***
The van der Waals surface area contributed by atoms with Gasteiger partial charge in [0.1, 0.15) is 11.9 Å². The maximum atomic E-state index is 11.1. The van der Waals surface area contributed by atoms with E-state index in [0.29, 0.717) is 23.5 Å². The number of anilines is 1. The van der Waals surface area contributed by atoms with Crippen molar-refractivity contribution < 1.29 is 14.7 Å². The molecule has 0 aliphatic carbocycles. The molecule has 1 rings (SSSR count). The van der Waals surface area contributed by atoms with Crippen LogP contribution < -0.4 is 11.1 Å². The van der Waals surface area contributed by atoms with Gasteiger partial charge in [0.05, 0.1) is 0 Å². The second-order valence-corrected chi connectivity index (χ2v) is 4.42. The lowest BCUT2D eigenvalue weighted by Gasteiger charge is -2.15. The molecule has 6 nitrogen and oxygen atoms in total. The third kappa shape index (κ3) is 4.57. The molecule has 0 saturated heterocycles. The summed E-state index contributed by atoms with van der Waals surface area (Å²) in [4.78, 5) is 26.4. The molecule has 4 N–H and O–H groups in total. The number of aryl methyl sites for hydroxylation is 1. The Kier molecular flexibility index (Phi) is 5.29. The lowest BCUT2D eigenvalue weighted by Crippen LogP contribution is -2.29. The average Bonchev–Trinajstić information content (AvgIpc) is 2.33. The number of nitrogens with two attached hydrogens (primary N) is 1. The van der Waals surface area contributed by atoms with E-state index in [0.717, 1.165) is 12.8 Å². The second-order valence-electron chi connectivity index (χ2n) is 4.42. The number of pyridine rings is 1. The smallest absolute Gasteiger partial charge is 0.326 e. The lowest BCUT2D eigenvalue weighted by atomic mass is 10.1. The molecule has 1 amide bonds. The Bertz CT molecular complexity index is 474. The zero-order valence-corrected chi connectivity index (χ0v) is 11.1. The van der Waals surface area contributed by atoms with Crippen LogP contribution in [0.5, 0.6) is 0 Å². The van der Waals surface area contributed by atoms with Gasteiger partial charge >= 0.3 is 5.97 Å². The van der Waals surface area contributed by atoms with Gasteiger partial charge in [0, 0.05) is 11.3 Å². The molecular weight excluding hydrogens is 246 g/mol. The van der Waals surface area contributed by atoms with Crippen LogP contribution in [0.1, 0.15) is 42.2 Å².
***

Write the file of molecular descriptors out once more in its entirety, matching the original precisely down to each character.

The van der Waals surface area contributed by atoms with Gasteiger partial charge in [0.1, 0.15) is 11.9 Å². The maximum atomic E-state index is 11.1. The van der Waals surface area contributed by atoms with E-state index in [0.29, 0.717) is 23.5 Å². The number of anilines is 1. The van der Waals surface area contributed by atoms with Crippen molar-refractivity contribution < 1.29 is 14.7 Å². The molecule has 0 aliphatic carbocycles. The molecule has 1 rings (SSSR count). The van der Waals surface area contributed by atoms with Crippen LogP contribution < -0.4 is 11.1 Å². The van der Waals surface area contributed by atoms with Gasteiger partial charge in [0.05, 0.1) is 0 Å². The second-order valence-corrected chi connectivity index (χ2v) is 4.42. The lowest BCUT2D eigenvalue weighted by Gasteiger charge is -2.15. The molecule has 6 nitrogen and oxygen atoms in total. The third kappa shape index (κ3) is 4.57. The molecule has 0 saturated heterocycles. The summed E-state index contributed by atoms with van der Waals surface area (Å²) in [4.78, 5) is 26.4. The molecule has 4 N–H and O–H groups in total. The number of aryl methyl sites for hydroxylation is 1. The Kier molecular flexibility index (Phi) is 5.29. The lowest BCUT2D eigenvalue weighted by Crippen LogP contribution is -2.29. The average Bonchev–Trinajstić information content (AvgIpc) is 2.33. The number of nitrogens with two attached hydrogens (primary N) is 1. The van der Waals surface area contributed by atoms with E-state index in [0.717, 1.165) is 12.8 Å². The second-order valence-electron chi connectivity index (χ2n) is 4.42. The number of pyridine rings is 1. The smallest absolute Gasteiger partial charge is 0.326 e. The lowest BCUT2D eigenvalue weighted by atomic mass is 10.1. The molecule has 1 amide bonds. The Bertz CT molecular complexity index is 474. The zero-order valence-corrected chi connectivity index (χ0v) is 11.1. The van der Waals surface area contributed by atoms with Crippen LogP contribution in [0.5, 0.6) is 0 Å². The van der Waals surface area contributed by atoms with Gasteiger partial charge >= 0.3 is 5.97 Å². The van der Waals surface area contributed by atoms with Gasteiger partial charge in [0, 0.05) is 11.3 Å². The molecular weight excluding hydrogens is 246 g/mol. The van der Waals surface area contributed by atoms with Crippen LogP contribution in [0.1, 0.15) is 42.2 Å².